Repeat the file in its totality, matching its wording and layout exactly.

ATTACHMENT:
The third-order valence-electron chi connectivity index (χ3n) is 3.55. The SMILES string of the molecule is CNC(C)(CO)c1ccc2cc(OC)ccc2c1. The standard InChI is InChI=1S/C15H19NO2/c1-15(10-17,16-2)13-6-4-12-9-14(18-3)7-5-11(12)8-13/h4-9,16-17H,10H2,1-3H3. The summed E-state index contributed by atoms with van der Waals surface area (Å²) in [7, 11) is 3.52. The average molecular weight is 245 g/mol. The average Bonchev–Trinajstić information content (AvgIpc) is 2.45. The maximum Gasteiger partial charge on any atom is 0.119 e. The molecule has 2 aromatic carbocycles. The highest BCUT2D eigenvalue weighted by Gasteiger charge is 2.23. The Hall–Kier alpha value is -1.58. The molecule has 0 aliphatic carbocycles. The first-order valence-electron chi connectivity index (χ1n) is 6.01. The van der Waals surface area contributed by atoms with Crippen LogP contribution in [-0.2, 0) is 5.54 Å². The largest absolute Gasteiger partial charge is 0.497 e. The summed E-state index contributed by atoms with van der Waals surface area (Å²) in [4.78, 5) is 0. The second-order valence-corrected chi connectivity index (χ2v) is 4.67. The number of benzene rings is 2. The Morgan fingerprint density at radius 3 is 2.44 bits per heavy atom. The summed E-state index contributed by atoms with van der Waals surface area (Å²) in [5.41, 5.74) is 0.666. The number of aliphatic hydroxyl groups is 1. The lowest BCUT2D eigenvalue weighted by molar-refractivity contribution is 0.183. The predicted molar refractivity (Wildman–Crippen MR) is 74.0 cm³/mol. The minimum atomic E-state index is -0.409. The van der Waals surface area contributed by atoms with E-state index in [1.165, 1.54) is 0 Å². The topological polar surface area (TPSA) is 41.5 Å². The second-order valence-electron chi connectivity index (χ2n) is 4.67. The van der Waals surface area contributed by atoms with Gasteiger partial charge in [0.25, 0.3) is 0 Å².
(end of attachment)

The third-order valence-electron chi connectivity index (χ3n) is 3.55. The SMILES string of the molecule is CNC(C)(CO)c1ccc2cc(OC)ccc2c1. The standard InChI is InChI=1S/C15H19NO2/c1-15(10-17,16-2)13-6-4-12-9-14(18-3)7-5-11(12)8-13/h4-9,16-17H,10H2,1-3H3. The summed E-state index contributed by atoms with van der Waals surface area (Å²) in [7, 11) is 3.52. The average molecular weight is 245 g/mol. The average Bonchev–Trinajstić information content (AvgIpc) is 2.45. The maximum Gasteiger partial charge on any atom is 0.119 e. The molecule has 2 aromatic carbocycles. The highest BCUT2D eigenvalue weighted by Gasteiger charge is 2.23. The Hall–Kier alpha value is -1.58. The molecule has 0 aliphatic carbocycles. The first-order valence-electron chi connectivity index (χ1n) is 6.01. The van der Waals surface area contributed by atoms with Crippen LogP contribution in [-0.2, 0) is 5.54 Å². The largest absolute Gasteiger partial charge is 0.497 e. The summed E-state index contributed by atoms with van der Waals surface area (Å²) in [4.78, 5) is 0. The second-order valence-corrected chi connectivity index (χ2v) is 4.67. The number of benzene rings is 2. The Morgan fingerprint density at radius 3 is 2.44 bits per heavy atom. The summed E-state index contributed by atoms with van der Waals surface area (Å²) in [5.41, 5.74) is 0.666. The number of aliphatic hydroxyl groups is 1. The lowest BCUT2D eigenvalue weighted by molar-refractivity contribution is 0.183. The predicted molar refractivity (Wildman–Crippen MR) is 74.0 cm³/mol. The minimum atomic E-state index is -0.409. The van der Waals surface area contributed by atoms with E-state index in [1.165, 1.54) is 0 Å². The topological polar surface area (TPSA) is 41.5 Å². The second-order valence-electron chi connectivity index (χ2n) is 4.67. The van der Waals surface area contributed by atoms with Gasteiger partial charge in [0.25, 0.3) is 0 Å².